Technical assistance for support groups in the form of trainings, modules, booklets, newsletters, and information sheets are provided as tools, so those who have been trained by Spiritia can train others. Trainings cover such diverse skills as building self-esteem, positive living, public speaking, treatment education, and ARV treatment support, among others. Spiritia has provided small grants to approximately 20 of 60 groups to assist them with the costs of holding meetings or running a small office.
When members of a local group feel ready to make the transition from offering internal support to becoming a public resource, Daniel’s team joins them in the initial steps to meet with regional stakeholders, such as the regional AIDS Commissions (KPAD), legislators, health officials and health care providers, as well as academics and local organizations as supporters. Some regional AIDS Commissions now include people infected and affected by HIV as their members, and they often refer people to established peer support groups. Spiritia is also promoting the establishment of institutionalized support groups within the more than 75 planned AIDS referral hospitals around the country, to encourage a higher degree of adherence to anti-retroviral therapy needed to avoid the development of resistance to the drugs.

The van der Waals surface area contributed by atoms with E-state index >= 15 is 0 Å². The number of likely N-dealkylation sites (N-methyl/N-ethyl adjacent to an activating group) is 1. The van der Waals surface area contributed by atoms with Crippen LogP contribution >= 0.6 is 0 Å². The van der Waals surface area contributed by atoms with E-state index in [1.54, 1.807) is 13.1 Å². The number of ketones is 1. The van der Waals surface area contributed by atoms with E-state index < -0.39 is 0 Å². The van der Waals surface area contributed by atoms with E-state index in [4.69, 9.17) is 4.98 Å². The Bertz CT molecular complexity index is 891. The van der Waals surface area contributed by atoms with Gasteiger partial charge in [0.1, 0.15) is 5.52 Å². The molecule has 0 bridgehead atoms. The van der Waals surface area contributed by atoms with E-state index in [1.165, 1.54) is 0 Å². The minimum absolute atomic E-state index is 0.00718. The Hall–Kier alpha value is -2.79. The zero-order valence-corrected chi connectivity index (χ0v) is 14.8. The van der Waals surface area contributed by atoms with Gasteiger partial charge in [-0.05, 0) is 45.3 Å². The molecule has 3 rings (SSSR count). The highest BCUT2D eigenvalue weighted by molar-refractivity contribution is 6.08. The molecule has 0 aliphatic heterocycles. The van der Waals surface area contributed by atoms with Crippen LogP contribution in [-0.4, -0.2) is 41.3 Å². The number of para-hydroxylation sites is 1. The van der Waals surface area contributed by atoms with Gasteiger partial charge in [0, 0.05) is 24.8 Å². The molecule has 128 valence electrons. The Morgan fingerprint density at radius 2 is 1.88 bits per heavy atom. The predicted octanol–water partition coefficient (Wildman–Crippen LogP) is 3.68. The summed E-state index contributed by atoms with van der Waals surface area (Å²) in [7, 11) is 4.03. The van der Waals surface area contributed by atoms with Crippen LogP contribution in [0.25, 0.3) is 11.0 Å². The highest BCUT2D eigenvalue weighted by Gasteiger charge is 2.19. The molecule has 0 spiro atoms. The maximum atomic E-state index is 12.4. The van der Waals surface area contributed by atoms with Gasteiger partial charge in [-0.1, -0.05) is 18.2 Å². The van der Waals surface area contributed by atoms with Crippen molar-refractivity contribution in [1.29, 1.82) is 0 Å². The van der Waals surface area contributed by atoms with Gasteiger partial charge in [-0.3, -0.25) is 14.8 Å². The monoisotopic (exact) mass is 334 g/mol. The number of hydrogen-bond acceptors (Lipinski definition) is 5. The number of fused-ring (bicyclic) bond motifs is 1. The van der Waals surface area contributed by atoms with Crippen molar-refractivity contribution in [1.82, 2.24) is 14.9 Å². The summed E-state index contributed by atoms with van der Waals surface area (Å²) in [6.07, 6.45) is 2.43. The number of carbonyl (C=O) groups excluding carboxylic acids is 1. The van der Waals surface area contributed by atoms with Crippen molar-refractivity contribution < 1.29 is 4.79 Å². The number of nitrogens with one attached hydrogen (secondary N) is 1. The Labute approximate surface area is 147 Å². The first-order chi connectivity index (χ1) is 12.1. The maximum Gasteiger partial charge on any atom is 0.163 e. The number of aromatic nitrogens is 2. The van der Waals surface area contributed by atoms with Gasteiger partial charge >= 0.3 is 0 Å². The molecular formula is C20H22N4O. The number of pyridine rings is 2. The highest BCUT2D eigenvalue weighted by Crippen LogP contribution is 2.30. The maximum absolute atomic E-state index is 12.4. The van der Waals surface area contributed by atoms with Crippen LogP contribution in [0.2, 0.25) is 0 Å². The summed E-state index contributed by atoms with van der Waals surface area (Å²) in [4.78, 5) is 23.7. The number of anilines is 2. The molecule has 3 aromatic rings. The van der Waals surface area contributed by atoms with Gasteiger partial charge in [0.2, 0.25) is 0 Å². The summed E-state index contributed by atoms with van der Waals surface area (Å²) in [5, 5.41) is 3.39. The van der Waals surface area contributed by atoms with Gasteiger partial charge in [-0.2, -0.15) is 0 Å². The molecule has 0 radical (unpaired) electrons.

Daniel describes “HIV Stops Here” as an initiative at the heart of all their work. Although attempts to promote similar campaigns have been rejected by infected people in other countries, Daniel has found infected people who have been empowered in support groups in Indonesia are receptive and support the idea of practicing responsible behavior and being the key to breaking the chain of transmission. Daniel envisions Spiritia’s role in facilitating the concept into action by working with support groups to develop practical programs such as harm reduction and condom supply.
Recently, provincial or region-wide meetings of infected and affected people (all Java and Sumatra) have been initiated to help encourage ideas and plans on the next level of involvement for individuals who may or may not represent groups, and in which specific regional issues can be addressed. Daniel is currently planning an Indonesian Congress for infected people. The target individuals will be those who are considered “senior,” in that they have been working in support groups and organizations for years and bring substantial experience to share. The goal is to recharge their commitment and generate ideas for their further involvement.
Representatives of support groups have also held national meetings and visits to share experiences are frequently undertaken. Groups that are well established have been encouraged to become umbrella organizations at the regional/provincial level with four currently acting in this capacity, in Bali, West Java, North Sumatra, and West Kalimantan.